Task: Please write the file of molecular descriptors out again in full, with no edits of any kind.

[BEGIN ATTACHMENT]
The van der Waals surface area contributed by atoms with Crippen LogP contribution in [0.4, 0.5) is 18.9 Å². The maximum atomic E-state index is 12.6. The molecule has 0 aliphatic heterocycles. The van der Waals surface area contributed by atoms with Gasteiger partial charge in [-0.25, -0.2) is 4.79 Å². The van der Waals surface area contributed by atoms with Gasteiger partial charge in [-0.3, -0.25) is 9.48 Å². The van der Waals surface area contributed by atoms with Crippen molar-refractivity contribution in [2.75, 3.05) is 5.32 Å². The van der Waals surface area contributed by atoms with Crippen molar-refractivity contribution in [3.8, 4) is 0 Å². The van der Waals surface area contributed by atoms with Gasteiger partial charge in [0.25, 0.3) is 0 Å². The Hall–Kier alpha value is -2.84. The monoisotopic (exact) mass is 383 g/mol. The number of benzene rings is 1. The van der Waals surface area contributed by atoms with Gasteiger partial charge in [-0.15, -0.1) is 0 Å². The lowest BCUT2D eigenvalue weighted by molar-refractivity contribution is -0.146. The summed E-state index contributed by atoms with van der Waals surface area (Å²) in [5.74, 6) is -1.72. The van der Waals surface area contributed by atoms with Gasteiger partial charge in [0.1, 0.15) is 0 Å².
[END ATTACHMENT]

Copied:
The van der Waals surface area contributed by atoms with Crippen LogP contribution in [0.4, 0.5) is 18.9 Å². The maximum atomic E-state index is 12.6. The molecule has 0 aliphatic heterocycles. The van der Waals surface area contributed by atoms with Gasteiger partial charge in [-0.25, -0.2) is 4.79 Å². The van der Waals surface area contributed by atoms with Gasteiger partial charge in [-0.3, -0.25) is 9.48 Å². The van der Waals surface area contributed by atoms with Crippen molar-refractivity contribution in [2.75, 3.05) is 5.32 Å². The van der Waals surface area contributed by atoms with Crippen molar-refractivity contribution in [3.8, 4) is 0 Å². The van der Waals surface area contributed by atoms with Gasteiger partial charge in [0.25, 0.3) is 0 Å². The Hall–Kier alpha value is -2.84. The monoisotopic (exact) mass is 383 g/mol. The number of benzene rings is 1. The van der Waals surface area contributed by atoms with Gasteiger partial charge in [-0.15, -0.1) is 0 Å². The lowest BCUT2D eigenvalue weighted by molar-refractivity contribution is -0.146. The summed E-state index contributed by atoms with van der Waals surface area (Å²) in [5.74, 6) is -1.72. The van der Waals surface area contributed by atoms with Gasteiger partial charge in [0.1, 0.15) is 0 Å².